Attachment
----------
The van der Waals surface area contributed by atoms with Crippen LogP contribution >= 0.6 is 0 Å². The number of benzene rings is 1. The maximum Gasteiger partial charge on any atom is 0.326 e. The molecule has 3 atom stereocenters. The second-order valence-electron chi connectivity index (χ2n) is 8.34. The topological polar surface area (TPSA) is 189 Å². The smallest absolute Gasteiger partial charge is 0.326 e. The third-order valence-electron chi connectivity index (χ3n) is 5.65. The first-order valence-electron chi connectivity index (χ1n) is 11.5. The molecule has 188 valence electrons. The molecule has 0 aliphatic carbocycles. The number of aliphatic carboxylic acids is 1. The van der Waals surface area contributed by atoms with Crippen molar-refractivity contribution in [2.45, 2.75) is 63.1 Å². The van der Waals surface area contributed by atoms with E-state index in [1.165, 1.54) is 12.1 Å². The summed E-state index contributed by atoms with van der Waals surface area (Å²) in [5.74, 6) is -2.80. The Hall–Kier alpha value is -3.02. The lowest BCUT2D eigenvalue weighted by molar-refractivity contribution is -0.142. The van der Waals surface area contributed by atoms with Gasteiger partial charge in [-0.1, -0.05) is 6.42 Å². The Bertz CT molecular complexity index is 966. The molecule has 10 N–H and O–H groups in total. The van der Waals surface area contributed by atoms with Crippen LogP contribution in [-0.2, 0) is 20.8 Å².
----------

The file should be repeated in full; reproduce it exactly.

The van der Waals surface area contributed by atoms with Crippen LogP contribution >= 0.6 is 0 Å². The number of benzene rings is 1. The maximum Gasteiger partial charge on any atom is 0.326 e. The molecule has 3 atom stereocenters. The second-order valence-electron chi connectivity index (χ2n) is 8.34. The topological polar surface area (TPSA) is 189 Å². The smallest absolute Gasteiger partial charge is 0.326 e. The third-order valence-electron chi connectivity index (χ3n) is 5.65. The first-order valence-electron chi connectivity index (χ1n) is 11.5. The molecule has 188 valence electrons. The molecule has 0 aliphatic carbocycles. The number of aliphatic carboxylic acids is 1. The van der Waals surface area contributed by atoms with Crippen molar-refractivity contribution in [2.45, 2.75) is 63.1 Å². The van der Waals surface area contributed by atoms with E-state index in [1.165, 1.54) is 12.1 Å². The summed E-state index contributed by atoms with van der Waals surface area (Å²) in [5.74, 6) is -2.80. The Hall–Kier alpha value is -3.02. The lowest BCUT2D eigenvalue weighted by molar-refractivity contribution is -0.142. The van der Waals surface area contributed by atoms with Gasteiger partial charge in [-0.1, -0.05) is 6.42 Å². The Bertz CT molecular complexity index is 966. The molecule has 10 N–H and O–H groups in total. The van der Waals surface area contributed by atoms with Crippen LogP contribution in [-0.2, 0) is 20.8 Å².